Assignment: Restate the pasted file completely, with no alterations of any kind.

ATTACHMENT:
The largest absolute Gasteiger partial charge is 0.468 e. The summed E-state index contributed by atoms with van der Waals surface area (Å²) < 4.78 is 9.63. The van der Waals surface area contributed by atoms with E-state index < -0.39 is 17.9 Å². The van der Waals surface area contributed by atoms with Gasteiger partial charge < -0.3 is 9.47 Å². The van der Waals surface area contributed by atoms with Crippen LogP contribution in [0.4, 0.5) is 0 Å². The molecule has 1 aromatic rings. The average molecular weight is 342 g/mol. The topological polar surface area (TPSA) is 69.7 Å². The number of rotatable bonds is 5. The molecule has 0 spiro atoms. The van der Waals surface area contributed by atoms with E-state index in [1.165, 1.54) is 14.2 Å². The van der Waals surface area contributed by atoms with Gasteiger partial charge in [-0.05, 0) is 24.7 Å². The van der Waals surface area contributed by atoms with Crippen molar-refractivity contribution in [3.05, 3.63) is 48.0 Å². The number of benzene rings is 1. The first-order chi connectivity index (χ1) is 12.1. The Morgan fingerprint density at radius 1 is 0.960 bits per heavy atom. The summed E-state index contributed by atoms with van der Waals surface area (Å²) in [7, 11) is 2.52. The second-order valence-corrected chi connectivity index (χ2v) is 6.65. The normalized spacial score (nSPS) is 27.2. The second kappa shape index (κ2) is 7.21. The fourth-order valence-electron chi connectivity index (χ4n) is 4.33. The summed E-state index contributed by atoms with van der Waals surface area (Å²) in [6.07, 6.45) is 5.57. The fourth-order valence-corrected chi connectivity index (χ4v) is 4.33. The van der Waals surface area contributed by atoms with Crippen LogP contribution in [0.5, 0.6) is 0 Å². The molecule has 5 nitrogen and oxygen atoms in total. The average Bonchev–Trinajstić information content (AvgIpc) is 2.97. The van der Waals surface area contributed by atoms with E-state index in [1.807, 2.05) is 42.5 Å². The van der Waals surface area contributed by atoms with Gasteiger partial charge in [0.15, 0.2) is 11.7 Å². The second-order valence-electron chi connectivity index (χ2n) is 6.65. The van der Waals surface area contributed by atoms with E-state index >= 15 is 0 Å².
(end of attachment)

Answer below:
The largest absolute Gasteiger partial charge is 0.468 e. The summed E-state index contributed by atoms with van der Waals surface area (Å²) < 4.78 is 9.63. The van der Waals surface area contributed by atoms with E-state index < -0.39 is 17.9 Å². The van der Waals surface area contributed by atoms with Gasteiger partial charge < -0.3 is 9.47 Å². The van der Waals surface area contributed by atoms with Crippen LogP contribution in [0.4, 0.5) is 0 Å². The molecule has 1 aromatic rings. The average molecular weight is 342 g/mol. The topological polar surface area (TPSA) is 69.7 Å². The number of rotatable bonds is 5. The molecule has 0 spiro atoms. The van der Waals surface area contributed by atoms with E-state index in [1.165, 1.54) is 14.2 Å². The van der Waals surface area contributed by atoms with Gasteiger partial charge in [-0.05, 0) is 24.7 Å². The van der Waals surface area contributed by atoms with Crippen molar-refractivity contribution in [3.05, 3.63) is 48.0 Å². The number of benzene rings is 1. The first-order chi connectivity index (χ1) is 12.1. The Morgan fingerprint density at radius 1 is 0.960 bits per heavy atom. The summed E-state index contributed by atoms with van der Waals surface area (Å²) in [7, 11) is 2.52. The second-order valence-corrected chi connectivity index (χ2v) is 6.65. The normalized spacial score (nSPS) is 27.2. The second kappa shape index (κ2) is 7.21. The fourth-order valence-electron chi connectivity index (χ4n) is 4.33. The summed E-state index contributed by atoms with van der Waals surface area (Å²) in [6.07, 6.45) is 5.57. The fourth-order valence-corrected chi connectivity index (χ4v) is 4.33. The van der Waals surface area contributed by atoms with Crippen LogP contribution in [0.5, 0.6) is 0 Å². The molecule has 5 nitrogen and oxygen atoms in total. The average Bonchev–Trinajstić information content (AvgIpc) is 2.97. The van der Waals surface area contributed by atoms with E-state index in [1.807, 2.05) is 42.5 Å². The van der Waals surface area contributed by atoms with Gasteiger partial charge in [0.15, 0.2) is 11.7 Å². The second-order valence-electron chi connectivity index (χ2n) is 6.65. The van der Waals surface area contributed by atoms with E-state index >= 15 is 0 Å².